The Ministry of Agriculture and Land Reclamation announced a state of extreme emergency in Upper Egypt’s various southern governorates over the potential arrival of the fall armyworm, described by agricultural experts as a devastating pest.
This insect causes total collapse in the productivity of crops, especially corn, rice, vegetables, and cotton crops, and more than 80 other agricultural types of crops.
Minister of Agriculture and Land Reclamation Ezz Eddin Abostait instructed the ministry’s directorates in Upper Egypt to deal with pest in case it travels from Sudan to Egypt. He instructed taking precautionary measures and the formation of committees to inspect crops in Upper Egypt’s various governorates.
Head of the Central Administration of Pest Control Mamdouh al-Sebaei said that as part of the precautionary measures taken by the Ministry of Agriculture to address the fall armyworm, the Central Administration for Pest Control has prepared a program to spot the insect if it enters Egyptian territory.
A training course will be launched in cooperation with the UN’s Food and Agriculture Organization (FAO) for 35 engineers and researchers from the directorates of agriculture in the governorates of Fayoum, Beni Suef, Minya, Assiut, Sohag, Qena, Luxor and Aswan, in order to address the fall armyworm issue.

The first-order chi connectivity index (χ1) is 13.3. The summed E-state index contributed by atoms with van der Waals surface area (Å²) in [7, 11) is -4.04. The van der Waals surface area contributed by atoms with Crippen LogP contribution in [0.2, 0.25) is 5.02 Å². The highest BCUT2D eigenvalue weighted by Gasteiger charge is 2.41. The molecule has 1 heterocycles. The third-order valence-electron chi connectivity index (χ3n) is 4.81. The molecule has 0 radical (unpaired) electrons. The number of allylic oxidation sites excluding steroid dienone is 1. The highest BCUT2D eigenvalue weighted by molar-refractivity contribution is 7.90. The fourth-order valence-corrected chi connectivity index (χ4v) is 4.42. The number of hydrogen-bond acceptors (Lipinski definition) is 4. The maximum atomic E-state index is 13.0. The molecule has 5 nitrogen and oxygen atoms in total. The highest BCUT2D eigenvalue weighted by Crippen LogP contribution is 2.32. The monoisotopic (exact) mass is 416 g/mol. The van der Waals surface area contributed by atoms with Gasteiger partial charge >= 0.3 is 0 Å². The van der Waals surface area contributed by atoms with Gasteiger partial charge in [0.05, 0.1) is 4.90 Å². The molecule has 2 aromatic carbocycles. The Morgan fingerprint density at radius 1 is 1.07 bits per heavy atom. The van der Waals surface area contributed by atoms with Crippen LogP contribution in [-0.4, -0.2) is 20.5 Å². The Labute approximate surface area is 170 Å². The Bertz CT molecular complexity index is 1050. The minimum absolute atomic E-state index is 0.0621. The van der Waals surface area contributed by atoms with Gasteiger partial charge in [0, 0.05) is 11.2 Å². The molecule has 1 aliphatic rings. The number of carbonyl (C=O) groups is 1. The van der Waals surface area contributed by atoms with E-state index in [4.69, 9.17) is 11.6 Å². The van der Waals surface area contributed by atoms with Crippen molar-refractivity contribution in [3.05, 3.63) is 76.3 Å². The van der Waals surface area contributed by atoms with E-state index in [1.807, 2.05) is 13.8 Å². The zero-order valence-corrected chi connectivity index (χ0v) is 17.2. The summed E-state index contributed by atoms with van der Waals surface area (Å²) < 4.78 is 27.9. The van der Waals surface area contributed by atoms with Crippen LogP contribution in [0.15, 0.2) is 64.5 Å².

Sebaei added that training programs have been implemented on how to detect the infection using the mobile application as the latest technology used to deal with the serious insect in case of entering the country to facilitate field testing and electronic data recording.
Sebaei explained that the training program included lectures, and field visits to maize crop, being the preferred crop of the pest.
An official report issued by the Ministry of Agriculture in collaboration with the FAO announced a joint program to identify the fall armyworm with the participation of specialists from eight governorates of southern Egypt, as well as the Central Administration of Pest Control.
The report stressed that the pest’s entry into the country will severely impact Egypt’s agricultural crops. Combating the armyworm’s entrance will require awareness campaigns between farmers and agricultural engineers, and the preparation of trainees.
The FAO provided the Ministry of Agriculture in Egypt with the basic requirements of inventory and monitoring programs as well as traps for the pest, the report said, calling on farmers to inspect their fields systematically and to inform authorities if they suspect the fall armyworm is present.
Edited translation from Al-Masry Al-Youm